U.S. DENIES EXISTENCE OF 'SECRET PLAN' FOR TRANSDNIESTER SETTLEMENT. The U.S. Embassy in Chisinau on 2 October denied the existence of a "secret plan" for the settlement of the Transdniester conflict, Infotag reported. On 23 September, the Russian daily "Izvestiya" reported that a U.S. plan envisages incorporating Bessarabia into Romania and the Transdniester into Ukraine. The embassy said that the U.S, government's efforts to solve the Transdniester problem "are channeled primarily through the OSCE, although the U.S. is also consulting with the governments of the Russian Federation and Ukraine, in their capacity as mediators in the conflict." It said there "is no secret U.S. government 'plan' to solve the conflict in terms other than the above," Infotag reported, citing the embassy's press release. MS
RADIO FREE EUROPE/RADIO LIBERTY, PRAGUE, CZECH REPUBLIC
A Survey of Developments in Poland, Belarus, and Ukraine by the Regional Specialists of RFE/RL's Newsline Team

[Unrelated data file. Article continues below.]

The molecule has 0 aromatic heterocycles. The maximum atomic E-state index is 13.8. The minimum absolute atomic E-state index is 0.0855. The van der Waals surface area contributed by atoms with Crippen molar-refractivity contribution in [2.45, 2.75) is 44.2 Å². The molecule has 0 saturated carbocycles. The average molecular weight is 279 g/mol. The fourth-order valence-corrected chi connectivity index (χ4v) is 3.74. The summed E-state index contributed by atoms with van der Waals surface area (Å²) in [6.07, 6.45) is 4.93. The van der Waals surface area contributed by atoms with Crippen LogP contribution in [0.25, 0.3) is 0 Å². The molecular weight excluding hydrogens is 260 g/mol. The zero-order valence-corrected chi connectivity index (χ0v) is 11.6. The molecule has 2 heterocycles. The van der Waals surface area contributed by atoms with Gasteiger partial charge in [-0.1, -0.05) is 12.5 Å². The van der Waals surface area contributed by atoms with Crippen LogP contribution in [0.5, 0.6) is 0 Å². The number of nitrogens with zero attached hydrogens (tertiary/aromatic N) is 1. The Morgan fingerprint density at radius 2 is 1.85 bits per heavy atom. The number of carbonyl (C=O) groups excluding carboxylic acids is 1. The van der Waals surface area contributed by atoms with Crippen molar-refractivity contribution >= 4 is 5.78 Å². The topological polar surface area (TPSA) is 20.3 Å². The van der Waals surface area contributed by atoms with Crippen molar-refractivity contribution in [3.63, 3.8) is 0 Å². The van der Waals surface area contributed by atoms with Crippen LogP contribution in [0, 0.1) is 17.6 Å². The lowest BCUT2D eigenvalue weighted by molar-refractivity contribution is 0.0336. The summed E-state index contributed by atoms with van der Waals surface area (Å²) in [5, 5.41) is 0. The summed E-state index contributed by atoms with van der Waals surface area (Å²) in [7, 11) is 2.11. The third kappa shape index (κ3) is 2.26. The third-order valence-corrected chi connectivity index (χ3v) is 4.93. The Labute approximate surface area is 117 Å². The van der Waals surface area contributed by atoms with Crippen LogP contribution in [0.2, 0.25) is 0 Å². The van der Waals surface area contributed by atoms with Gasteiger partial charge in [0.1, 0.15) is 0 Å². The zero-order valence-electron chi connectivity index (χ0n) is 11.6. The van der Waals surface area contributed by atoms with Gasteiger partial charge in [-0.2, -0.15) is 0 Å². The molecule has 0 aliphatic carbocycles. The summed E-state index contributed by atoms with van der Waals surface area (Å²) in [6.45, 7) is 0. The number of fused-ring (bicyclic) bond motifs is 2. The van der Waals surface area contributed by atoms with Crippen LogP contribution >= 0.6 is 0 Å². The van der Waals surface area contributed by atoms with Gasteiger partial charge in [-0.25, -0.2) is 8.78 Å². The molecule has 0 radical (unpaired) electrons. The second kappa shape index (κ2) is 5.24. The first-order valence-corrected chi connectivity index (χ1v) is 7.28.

CATHOLIC CIRCLES STEP UP PRESSURE ON KWASNIEWSKI. Metropolitan Archbishop of Bialystok Stanislaw Szymecki believes that a Roman Catholic "may not with a clear conscience vote for a candidate who is a supporter of abortion and demoralization," PAP reported on 28 September. Archbishop Szymecki issued a statement saying that he responded "with enormous distaste" to President Aleksander Kwasniewski's insult to Pope John Paul II. In a video shown in the presidential election campaign earlier this month, presidential aide Marek Siwiec mocked the pope by making a sign of the cross and then kissing the ground, to which President Aleksander Kwasniewski responded with amusement and encouragement (see "RFE/RL Poland, Belarus, and Ukraine," 26 September 2000).